Cooling Marshes, Kent, 7th December 2014

Monday, 14 July 2014

London Paramount: Round 1

The photo above (taken from a display panel)  shows the extent of Swanscombe Marshes as they fan out into the Thames in North Kent. This is the site of a massive development proposal by London Paramount for a vast theme park and entertainment 'resort'. I am thoroughly opposed to this idea on environmental grounds so took the opportunity to attend a public consultation in Greenhithe on Friday. This is just a quick post with a few notes I took but I'm sure I'll mention it again in the future.

The consultation in the British Legion Hall was the usual affair - 6 display panels, a few spokespeople, a table of forms to fill in and a car parking free for all outside. The panels laid out the very basics of the proposal which at this stage mostly amounts to a lot of big numbers:

  •  27000 jobs
  • 2 bn investment
  • 200 new businesses
  • 15-18m visitors annually

And that was it really, other than numerous reminders that this is a project of 'national importance' (it's an NSIP or Nationally Significant Infrastructure Project). The main aim of the consultation was to determine how local people wanted to be consulted. It laid out a 4 stage programme of events, up to next summer, in which we apparently have a chance to make our opinions count. 

Unsurprisingly, there was no mention anywhere of the marshes, so I found one of the few reps present. There was a good turn out and a dozen others were doing the same. The majority were concerned about the traffic and infrastructure implications of the development which is pretty understandable. There was talk of the Thames Crossing and whether the proposed development will have an impact on the decision ("no"). I raised my concerns about the impact on wildlife on the site and the huge loss of green space in an already impoverished area. I was told that the boundary indicated on the map (encompassing the entire site) was not intended to show the full, developed area, rather the 'planning limit' for inspectors. Great, not very reassuring at all. In addition the rep said that "some marshes will remain" and pointed out that they'd be "stupid to build right up to the river". Ok, but on a floodplain? Uh... There was an invite to attend a future session with the ecologists undertaking the EIA at the moment before the thread unravelled with a comment about how land of poor quality could be enhanced? But of course, land doesn't necessarily have to be 'quality' to have ecological value.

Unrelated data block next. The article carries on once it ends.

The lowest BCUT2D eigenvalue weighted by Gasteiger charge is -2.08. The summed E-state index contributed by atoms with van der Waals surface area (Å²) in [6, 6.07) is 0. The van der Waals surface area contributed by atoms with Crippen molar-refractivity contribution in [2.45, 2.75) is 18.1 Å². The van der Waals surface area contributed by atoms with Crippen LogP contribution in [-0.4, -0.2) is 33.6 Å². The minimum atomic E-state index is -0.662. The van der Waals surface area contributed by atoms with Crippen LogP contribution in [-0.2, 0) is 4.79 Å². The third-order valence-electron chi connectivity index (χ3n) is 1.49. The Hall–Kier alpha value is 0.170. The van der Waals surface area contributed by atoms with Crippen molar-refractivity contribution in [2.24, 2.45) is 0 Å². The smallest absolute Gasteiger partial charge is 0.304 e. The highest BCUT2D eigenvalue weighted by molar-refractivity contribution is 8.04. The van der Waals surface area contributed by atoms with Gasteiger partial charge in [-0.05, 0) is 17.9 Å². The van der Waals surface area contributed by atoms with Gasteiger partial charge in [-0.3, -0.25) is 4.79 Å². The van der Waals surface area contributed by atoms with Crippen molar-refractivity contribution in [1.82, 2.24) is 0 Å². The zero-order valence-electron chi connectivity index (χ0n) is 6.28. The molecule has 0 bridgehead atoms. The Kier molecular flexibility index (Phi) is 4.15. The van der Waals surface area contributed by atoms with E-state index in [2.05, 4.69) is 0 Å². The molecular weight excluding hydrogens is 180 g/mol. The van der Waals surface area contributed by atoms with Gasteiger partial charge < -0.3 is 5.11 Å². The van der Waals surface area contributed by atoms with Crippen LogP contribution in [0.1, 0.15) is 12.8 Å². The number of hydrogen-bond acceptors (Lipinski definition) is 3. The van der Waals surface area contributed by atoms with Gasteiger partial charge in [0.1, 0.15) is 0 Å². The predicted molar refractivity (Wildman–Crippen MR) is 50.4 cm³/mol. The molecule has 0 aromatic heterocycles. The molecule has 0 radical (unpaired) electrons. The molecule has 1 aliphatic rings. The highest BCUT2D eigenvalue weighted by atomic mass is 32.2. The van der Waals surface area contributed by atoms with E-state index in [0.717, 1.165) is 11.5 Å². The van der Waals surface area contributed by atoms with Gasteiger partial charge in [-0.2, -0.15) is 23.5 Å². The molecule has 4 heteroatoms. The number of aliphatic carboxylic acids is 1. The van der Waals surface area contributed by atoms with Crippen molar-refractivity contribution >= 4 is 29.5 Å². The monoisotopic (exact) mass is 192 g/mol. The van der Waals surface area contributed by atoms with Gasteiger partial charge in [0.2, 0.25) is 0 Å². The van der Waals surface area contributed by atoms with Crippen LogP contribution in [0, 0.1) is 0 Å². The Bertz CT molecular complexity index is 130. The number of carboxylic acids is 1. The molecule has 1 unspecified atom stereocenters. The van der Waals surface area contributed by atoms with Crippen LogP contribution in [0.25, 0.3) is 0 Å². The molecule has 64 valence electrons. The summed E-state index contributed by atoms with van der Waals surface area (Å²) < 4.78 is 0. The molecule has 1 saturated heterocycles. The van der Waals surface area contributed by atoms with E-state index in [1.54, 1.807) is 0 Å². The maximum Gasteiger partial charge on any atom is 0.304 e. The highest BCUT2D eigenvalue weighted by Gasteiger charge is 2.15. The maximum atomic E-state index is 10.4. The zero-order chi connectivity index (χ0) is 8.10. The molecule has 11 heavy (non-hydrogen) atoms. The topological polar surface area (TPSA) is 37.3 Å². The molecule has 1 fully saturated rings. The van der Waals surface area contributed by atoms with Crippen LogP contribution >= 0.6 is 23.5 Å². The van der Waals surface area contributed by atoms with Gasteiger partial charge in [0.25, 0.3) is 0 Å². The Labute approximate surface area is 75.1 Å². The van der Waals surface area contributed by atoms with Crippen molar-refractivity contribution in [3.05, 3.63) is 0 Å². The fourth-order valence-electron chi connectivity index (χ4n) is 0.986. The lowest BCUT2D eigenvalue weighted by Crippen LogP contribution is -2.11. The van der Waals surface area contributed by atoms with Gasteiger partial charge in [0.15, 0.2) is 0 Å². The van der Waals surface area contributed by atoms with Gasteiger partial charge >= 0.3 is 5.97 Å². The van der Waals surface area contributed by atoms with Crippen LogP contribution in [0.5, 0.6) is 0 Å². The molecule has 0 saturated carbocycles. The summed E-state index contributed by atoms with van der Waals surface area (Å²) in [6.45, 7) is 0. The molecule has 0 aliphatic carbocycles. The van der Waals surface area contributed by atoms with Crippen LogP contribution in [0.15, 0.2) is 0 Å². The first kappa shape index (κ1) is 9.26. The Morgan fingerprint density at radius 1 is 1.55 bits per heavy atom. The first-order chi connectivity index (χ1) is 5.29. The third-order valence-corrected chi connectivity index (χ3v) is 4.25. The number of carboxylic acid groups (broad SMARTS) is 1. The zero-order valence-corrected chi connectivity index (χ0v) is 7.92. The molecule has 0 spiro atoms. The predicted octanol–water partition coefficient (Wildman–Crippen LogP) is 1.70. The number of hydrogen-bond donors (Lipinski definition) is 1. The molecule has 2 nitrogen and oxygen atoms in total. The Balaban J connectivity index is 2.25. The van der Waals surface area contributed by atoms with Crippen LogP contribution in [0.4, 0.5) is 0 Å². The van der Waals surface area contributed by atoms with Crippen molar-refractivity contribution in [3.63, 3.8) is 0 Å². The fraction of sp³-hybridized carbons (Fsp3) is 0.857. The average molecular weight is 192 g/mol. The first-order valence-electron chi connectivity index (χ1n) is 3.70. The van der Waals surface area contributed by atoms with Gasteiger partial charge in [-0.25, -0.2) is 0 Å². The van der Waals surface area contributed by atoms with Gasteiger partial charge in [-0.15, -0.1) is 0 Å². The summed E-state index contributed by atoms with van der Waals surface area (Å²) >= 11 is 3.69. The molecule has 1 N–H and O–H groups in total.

And that is the sad thing about Swanscombe Marshes. For the majority it is a waste ground, this Kent Messenger article describes it as "derelict", but that couldn't be further from the truth. The first time I visited the site a couple of years ago, on a curious foray around my local area, I was blown away. I remember smiling to myself at the luck of discovering the site, a scruffy, imperfect oasis, nestled between the river and the miserable suburban sprawl. Wheatears popped up on the odd ruined structures, Cetti's warblers blasted away in reeds sprouting from murky ditches and linnets, skylarks and more flushed from the rank grassy areas. Overlooked and left for nature to do what it does, it is almost certainly full of pleasant surprises and is precisely the kind of site that urban areas need. 

Look at that image above again.

Here are a few more recent ones from July 2013 (thanks to RK):

Recent sightings on Swanscombe marshes include 8 Little egrets, 9 Lapwings (inc some nearly fully grown young), 3 adults & 1 Juvenile Cuckoo, Lesser Whitethroat, Whitethroat’s, Cetti’s, Chiffchaff, numerous Reed Warblers, Skylarks, 5 Herons (2 Juveniles)

 The site also holds Adder and Common Lizard. (Again, thanks to RK for this info)

Despite the ongoing need for jobs, the proposed plans for Swanscombe Marshes show the cynical profiteering at the heart of so much planning policy today along with a dramatic misunderstanding of what is actually needed. Is a theme park, car parks, roads and yet more shopping complexes what this heavily pressurised corner of the country really needs? A development on this scale will impact negatively on tens of thousands of people on both sides of the river. As it stands, it will irrevocably wipe out a local wildlife haven - one that might look derelict but is far from it. 

This article summarises a lot of information, it also points out that one of the main landowners involved is Land Securities - remember them?

More detailed information on the planning application will be available in October.

1 comment:

  1. Birds and plants indigenous to any area are quite important for they play an important role in the ecosystem of that area. Hence this ecosystem and wildlife is supposed to be preserved. cheapest gatwick parking